On Instagram and Twitter, Zermeno posted this:
If Starbucks can sell coffee out of empty containers, surely we can outfit them to house our homeless. http://t.co/CJpZRu2fmoThe idea is not entirely novel. Others cities have studied recycling shipping containers into tiny homes for the less fortunate, but the idea may do little to treat the underlining issues that lead to homelessness--lack of jobs, mental health, age, and disability.
— JFrancisco ZermeñoC (@FranciscZermeno) February 17, 2015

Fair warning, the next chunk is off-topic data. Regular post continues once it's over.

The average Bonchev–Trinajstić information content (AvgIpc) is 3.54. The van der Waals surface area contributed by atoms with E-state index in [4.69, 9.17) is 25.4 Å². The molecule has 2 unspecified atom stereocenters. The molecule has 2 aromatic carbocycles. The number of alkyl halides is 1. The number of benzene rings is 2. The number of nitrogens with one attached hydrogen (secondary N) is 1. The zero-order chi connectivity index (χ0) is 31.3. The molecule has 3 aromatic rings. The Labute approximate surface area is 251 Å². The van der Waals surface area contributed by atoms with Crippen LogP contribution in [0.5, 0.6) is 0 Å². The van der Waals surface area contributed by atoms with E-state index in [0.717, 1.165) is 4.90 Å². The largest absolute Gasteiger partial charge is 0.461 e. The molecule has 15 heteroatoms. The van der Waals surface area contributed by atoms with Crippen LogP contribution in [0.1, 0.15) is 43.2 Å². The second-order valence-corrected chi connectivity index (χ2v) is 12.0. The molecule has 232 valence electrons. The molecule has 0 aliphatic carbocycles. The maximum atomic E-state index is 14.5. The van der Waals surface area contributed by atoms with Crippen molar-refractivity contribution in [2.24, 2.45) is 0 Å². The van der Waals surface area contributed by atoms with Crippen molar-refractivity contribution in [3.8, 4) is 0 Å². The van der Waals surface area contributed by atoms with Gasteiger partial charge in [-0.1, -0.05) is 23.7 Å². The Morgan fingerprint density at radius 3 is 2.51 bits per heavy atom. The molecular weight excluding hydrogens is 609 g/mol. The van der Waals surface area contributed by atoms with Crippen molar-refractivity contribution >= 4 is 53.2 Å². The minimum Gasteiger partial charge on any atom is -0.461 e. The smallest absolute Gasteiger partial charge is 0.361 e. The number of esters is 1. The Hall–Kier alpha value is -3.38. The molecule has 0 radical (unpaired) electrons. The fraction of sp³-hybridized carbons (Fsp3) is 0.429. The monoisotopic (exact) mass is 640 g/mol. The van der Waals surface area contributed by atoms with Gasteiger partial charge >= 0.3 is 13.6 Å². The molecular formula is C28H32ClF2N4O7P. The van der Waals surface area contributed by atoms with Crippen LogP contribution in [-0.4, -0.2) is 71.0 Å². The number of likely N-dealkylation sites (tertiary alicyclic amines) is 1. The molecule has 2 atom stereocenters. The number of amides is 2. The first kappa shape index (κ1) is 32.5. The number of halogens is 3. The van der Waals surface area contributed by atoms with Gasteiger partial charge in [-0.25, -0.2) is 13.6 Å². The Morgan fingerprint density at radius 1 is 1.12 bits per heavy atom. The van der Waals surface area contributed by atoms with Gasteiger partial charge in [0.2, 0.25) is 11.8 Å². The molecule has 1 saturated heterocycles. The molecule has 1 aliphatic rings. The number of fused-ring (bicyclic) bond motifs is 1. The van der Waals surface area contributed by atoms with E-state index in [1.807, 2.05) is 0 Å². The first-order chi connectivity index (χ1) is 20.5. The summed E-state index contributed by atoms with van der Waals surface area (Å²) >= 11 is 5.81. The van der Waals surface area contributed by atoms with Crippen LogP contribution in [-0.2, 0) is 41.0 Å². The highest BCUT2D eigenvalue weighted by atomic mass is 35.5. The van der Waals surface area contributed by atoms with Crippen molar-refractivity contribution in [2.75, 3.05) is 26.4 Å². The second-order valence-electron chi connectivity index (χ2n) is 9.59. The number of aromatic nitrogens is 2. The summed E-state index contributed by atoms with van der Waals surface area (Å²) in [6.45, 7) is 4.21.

A blithely proposed idea to help the homeless in Hayward is nothing new for Zermeno. In 2013, after he and others on the City Council prohibited free food-sharing in city parks without funding an alternative for hungry residents, Zermeno mentioned fig and kumquat trees on public land are teeming with fruit near Southland Mall.
Zermeno's insinuation being: the city's homeless could grab a free snack near the mall or for Hayward to allow fruit-bearing trees on city sidewalks. City staff, though, demurred and, added, fallen fruit on the sidewalk pose a major liability to the city.